From Publishers Weekly
Starred Review. Dornenberg and Page's follow up to their award-winning What to Drink With What You Eat certainly compliments its predecessor (part of the intent), but works equally well as a standalone reference for cooks of all skill levels. An alphabetical index of flavors and ingredients, the book allows readers to search complimentary combinations for a particular ingredient (over 70 flavors go well with chickpeas; over 100 are listed for oranges), emphasizing the classics (chives with eggs, nutmeg with cream, sardines and olive oil, etc.). Entries for ingredients such as chicken, beets and lamb span multiple pages and feature menu items from chefs such as Grant Achatz of Alinea, Alred Portale of Gotham Bar and Grill and Le Bernardin's Eric Ripert. Regional tastes are well-represented in broad entries for classic German and English flavors, as well as the more fine-tuned flavors of, for example, northern France or West Africa. The listings, combinations and short essays from various chefs on different matches are meant to inspire rather than dictate-there are, in fact, no recipes included. Instead, the volume is meant as a jumping-off point for those comfortable in the kitchen and eager to explore; though experienced cooks and chefs will benefit most, novices will find themselves referring to this handsome volume again and again as their confidence grows. Color photos.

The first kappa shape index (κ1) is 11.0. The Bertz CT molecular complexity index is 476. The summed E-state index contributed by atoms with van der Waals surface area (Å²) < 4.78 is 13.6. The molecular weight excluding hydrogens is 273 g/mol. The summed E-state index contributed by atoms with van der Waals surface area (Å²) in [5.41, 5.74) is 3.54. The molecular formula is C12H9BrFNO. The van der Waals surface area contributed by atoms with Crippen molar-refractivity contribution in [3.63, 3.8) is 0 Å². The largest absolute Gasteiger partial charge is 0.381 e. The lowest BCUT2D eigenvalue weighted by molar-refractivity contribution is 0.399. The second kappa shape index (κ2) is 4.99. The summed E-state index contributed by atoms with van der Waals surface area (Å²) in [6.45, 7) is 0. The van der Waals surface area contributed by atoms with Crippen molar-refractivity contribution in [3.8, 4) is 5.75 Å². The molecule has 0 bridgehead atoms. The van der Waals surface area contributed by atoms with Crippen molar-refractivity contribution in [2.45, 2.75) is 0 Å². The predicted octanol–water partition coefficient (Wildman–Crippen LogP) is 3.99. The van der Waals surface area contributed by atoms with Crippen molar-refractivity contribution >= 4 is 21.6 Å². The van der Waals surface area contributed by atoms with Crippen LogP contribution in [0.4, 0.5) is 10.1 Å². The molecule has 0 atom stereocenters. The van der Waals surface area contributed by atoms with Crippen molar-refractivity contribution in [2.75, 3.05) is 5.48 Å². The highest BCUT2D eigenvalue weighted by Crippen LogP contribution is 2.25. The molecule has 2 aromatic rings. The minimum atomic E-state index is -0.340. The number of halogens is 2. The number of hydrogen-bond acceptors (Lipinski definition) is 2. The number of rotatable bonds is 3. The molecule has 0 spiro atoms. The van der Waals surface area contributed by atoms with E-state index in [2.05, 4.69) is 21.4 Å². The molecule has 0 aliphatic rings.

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Creative, self-motivated cooks who don’t demand recipes’ precise prescriptions will cheer the publication of this guide to the kingdom of taste. Addressing the nature of flavor and its role in cooking, the authors have gathered creativity and wisdom from dozens of the world’s best chefs. Page and Dornenburg define the aesthetic of flavor as a combination of taste, mouthfeel, aroma, and a mysterious factor perceived by the other senses and by the diner’s emotions. They then break down in hundreds of tables how ingredients’ flavors relate to one another. For example, the table for apples notes their affinity for cinnamon, pork, rum, and nuts. They also list the most common ingredients of national cuisines. In some cases, they note clashes, such as oysters and tarragon. This is a valuable reference for all aspiring chefs and sets down in print what has often been believed inexpressible. --Mark Knoblauch